Researchers map individual words to specific brain regions

Researchers with the University of California, Berkeley, have detailed how the so-called "semantic system" in the human brain works, and their work could one day help form treatments for injuries and diseases that affect one's ability to speak. The study's lead author Alex Huth was one of several volunteers who listened to more than two hours' worth of radio shows while positioned inside an fMRI machine, shedding light on how the brain reacts to words and, eventually helping create a map of sorts.

The brain's outer layer of tissue is known as the cerebral cortex, and it is known to have a role in some of humanity's higher functions including language abilities. The fMRI recordings allowed researchers to see how this part of the brain reacted to the audio it was hearing. Rather than just observing which parts of the brain lit up, they matched those active parts to particular words that played when the region lit up.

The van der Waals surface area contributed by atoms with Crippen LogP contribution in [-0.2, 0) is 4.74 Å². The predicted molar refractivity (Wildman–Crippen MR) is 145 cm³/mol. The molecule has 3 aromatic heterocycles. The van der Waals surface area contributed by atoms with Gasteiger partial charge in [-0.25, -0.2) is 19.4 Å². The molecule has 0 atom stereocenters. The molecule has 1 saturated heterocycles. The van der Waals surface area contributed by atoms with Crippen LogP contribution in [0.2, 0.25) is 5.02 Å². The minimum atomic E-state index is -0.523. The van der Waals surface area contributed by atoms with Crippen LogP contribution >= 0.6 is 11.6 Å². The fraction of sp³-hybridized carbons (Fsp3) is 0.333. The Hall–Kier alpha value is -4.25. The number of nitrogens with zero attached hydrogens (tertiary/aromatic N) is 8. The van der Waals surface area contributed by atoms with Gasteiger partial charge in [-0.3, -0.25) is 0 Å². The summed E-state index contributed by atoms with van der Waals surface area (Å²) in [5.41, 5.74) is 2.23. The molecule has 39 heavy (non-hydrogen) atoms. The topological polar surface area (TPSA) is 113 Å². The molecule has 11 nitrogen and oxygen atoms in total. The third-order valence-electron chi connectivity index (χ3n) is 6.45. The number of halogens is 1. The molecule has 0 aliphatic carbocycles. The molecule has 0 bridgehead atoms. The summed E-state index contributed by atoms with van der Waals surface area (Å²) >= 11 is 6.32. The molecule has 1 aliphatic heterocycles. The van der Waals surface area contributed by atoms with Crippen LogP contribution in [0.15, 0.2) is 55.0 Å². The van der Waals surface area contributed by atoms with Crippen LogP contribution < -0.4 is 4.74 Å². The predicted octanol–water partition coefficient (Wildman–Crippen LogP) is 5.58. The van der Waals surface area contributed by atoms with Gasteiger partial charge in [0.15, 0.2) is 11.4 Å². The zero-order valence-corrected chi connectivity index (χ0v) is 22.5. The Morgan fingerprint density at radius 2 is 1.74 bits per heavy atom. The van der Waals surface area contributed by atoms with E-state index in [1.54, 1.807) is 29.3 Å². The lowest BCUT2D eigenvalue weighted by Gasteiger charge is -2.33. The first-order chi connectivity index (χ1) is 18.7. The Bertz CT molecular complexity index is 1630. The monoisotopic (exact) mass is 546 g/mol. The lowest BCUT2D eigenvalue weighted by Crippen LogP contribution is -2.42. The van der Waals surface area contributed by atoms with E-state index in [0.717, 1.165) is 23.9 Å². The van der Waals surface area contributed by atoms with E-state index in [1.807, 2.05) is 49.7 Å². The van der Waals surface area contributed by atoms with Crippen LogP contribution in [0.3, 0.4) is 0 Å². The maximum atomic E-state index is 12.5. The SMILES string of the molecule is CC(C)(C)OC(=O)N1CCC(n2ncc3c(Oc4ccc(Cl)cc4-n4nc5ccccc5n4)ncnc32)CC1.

By doing so, the researchers were able to create what is essentially a map of word clusters associated with activity in various parts of the brain. Both halves of the brain are involved in the semantic system, with more than 100 areas in the cerebral cortex showing activations. Words, at least in some cases, activate in parts of the brain related to each word's meaning — or, in the cases of some words, more than one region could illuminate with activity if a word has multiple meanings.

One example is the word 'top,' which could mean an article of clothing (e.g., a shirt), or it could also mean a position, such as the top of a bookcase. It isn't surprising, then, that researchers observed areas of the brain that handle measurements and areas that are correlated with clothing and appearance-related words both showed activity upon hearing the word.

The map shows both large regions and the parts of language that fall within them, but also allow researchers to narrow their focus on a specific area or specific category of word types and see how they're processed by the brain. Among other things, such detailed maps could one day allow mute patients to 'speak' by monitoring their brain activity and translating it into words.